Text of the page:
Sierra Leone: Part One

Dear Friends,

Greetings in the Lord. For the last month, we have continued our Gospel Expeditions in West Africa. From Cape Verde, Senegal, The Gambia, Liberia, and Sierra Leone we have worked in each region with the local churches and ministered from the coastal areas to the interior. We want to thank you for your steadfast prayers and support as we press on to share the Good News to those who are in remote places. Your support means so much and is the means by which we can reach the lost. God is good and His mercies endure forever! Additionally, we are so blessed for new networks airing Travel the Road and happy to receive testimonials each month. They truly are special to read and bear the fruit of the mission. We have some dynamic new episodes coming soon and we know that many will be blessed by the testimonies contained in them. Your financial support makes this possible and we will need your help just as much in the months to come. Please consider partnering with us as we reach the unreached. Together, we are accomplishing much!

This month, we would like to share part one of our missions in Sierra Leone — Sierra Leone: Part One

Sierra Leone is a country mostly known for its difficult past. Much like Rwanda is associated with the genocide of the early ‘90s, Sierra Leone is known for its history of slavery, rebel wars, blood diamonds and most recently, the deadliest Ebola outbreak in human history. Yet, through all the pains and hardships, hope in Christ can be found in many communities and districts. All one has to do is walk down the streets of Freetown on any given night and they will hear the sounds of praise and worship crackling from roadside churches. However, it would be a mistake to think Sierra Leone is predominantly a Christian country as it has more than a 70% Muslim population. Many would think religious strife would be a source of constant conflict, but unlike other countries in West Africa, it rarely is. In the months ahead, we will share great testimonies of our outreach in the region as well as a telling of the history of Sierra Leone. We hope you will be blessed by it.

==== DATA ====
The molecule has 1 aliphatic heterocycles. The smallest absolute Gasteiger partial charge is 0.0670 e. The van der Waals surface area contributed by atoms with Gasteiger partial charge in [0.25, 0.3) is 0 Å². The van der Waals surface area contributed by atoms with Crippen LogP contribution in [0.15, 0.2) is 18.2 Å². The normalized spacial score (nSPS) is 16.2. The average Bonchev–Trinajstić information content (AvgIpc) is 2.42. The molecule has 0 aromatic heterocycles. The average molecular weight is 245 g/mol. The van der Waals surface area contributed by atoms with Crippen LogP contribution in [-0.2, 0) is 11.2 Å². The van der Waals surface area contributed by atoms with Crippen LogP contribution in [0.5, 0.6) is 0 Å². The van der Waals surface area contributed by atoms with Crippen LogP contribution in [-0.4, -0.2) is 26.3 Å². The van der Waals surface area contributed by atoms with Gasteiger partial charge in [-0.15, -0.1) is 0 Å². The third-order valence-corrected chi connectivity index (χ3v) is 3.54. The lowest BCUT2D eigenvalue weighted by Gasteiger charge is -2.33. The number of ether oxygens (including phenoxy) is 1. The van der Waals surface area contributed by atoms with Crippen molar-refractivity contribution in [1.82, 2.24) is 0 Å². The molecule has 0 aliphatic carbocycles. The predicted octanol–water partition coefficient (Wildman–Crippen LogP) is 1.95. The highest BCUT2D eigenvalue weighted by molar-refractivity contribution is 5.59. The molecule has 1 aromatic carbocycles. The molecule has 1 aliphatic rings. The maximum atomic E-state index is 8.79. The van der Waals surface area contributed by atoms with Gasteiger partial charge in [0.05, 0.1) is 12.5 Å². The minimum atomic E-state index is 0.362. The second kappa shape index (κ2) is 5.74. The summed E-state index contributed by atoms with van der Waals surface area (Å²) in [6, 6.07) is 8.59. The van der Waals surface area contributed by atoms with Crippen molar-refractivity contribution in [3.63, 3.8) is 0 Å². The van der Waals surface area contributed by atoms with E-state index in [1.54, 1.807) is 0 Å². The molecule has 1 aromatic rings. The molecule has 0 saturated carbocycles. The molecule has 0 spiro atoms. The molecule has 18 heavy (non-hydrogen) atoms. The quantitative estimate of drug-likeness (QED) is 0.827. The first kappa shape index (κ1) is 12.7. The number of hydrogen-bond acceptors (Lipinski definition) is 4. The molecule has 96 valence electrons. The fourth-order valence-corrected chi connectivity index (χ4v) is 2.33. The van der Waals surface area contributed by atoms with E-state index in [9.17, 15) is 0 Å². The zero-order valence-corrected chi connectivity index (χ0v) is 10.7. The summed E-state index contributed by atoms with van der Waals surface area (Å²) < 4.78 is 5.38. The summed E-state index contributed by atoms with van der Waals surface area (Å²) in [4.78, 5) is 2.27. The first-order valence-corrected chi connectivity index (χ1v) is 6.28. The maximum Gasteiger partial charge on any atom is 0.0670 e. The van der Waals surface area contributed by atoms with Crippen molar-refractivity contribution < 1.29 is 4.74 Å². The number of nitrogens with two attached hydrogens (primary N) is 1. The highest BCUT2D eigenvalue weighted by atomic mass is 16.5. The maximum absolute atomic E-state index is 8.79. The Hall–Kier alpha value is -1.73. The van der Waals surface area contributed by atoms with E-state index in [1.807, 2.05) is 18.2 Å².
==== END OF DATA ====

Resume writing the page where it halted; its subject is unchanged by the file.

Slavery: The telling of the modern history of Sierra Leone begins with the slave returnee colony of the British. The first settlement of freed slaves was established in 1787 in what today is the capital city of Freetown. These freed slaves landed upon steps of Freetown and returned to Africa. Later, when Britain outlawed slavery in 1807 they used Freetown as a naval base for anti-slavery patrols. Any captured vessels containing slaves bound for the Americas would be immediately returned to Sierra Leone and the slaves would be set free. As the years passed, more British slaves from the colonies (Jamaica and other Caribbean islands) soon returned to Sierra Leone as well. However, with the slave trade still being legal in the Americas slavery didn’t end there. One of the most famous cases and likely one of the major firebrands to spark the future civil war in the United States was that of La Amistad. La Amistad was a slave vessel departing from Cuba loaded with newly arrived slaves from Africa. However, in a rare case of insurrection, the slaves aboard La Amistad managed to revolt and overtake the vessel. This revolt was led by Sengbe Pieh (later known as Joseph Cinqué). After killing the Captain, the Mende slaves, who lacked sea navigational knowledge drifted north along the shores of North America in La Amistad. They were eventually discovered by a US naval vessel and captured. What followed was one of the most pivotal court cases in American history pertaining to slavery. Joseph Cinqué and La Amistad captives were ultimately returned to Africa (Freetown, Sierra Leone) after the case was heard by the US Supreme Court. Another famous name who was impacted in Sierra Leone was John Newton who wrote arguably the most recognizable Christian songs ever — Amazing Grace. In his early life as a sailor, Newton was such a profane and rebellious man that his fellow crew members left him in what is now Sierra Leone (1745). He was enslaved to an African slave dealer whose Sherobo wife took possession of Newton and abused him like any other slave. Newton was rescued in 1748 and later in life, he became a staunch abolitionist. The words of Amazing Grace are very autobiographical — Amazing grace! How sweet the sound That saved a wretch like me! I once was lost, but now am found; Was blind, but now I see...The history of slavery is deeply interwoven into Sierra Leone, from the Returnees to those who took part in the transatlantic slave trade. It is a dark beginning, but not the end of the story. 

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Warning: the accounts below describe graphic real-life testimonies of the civil war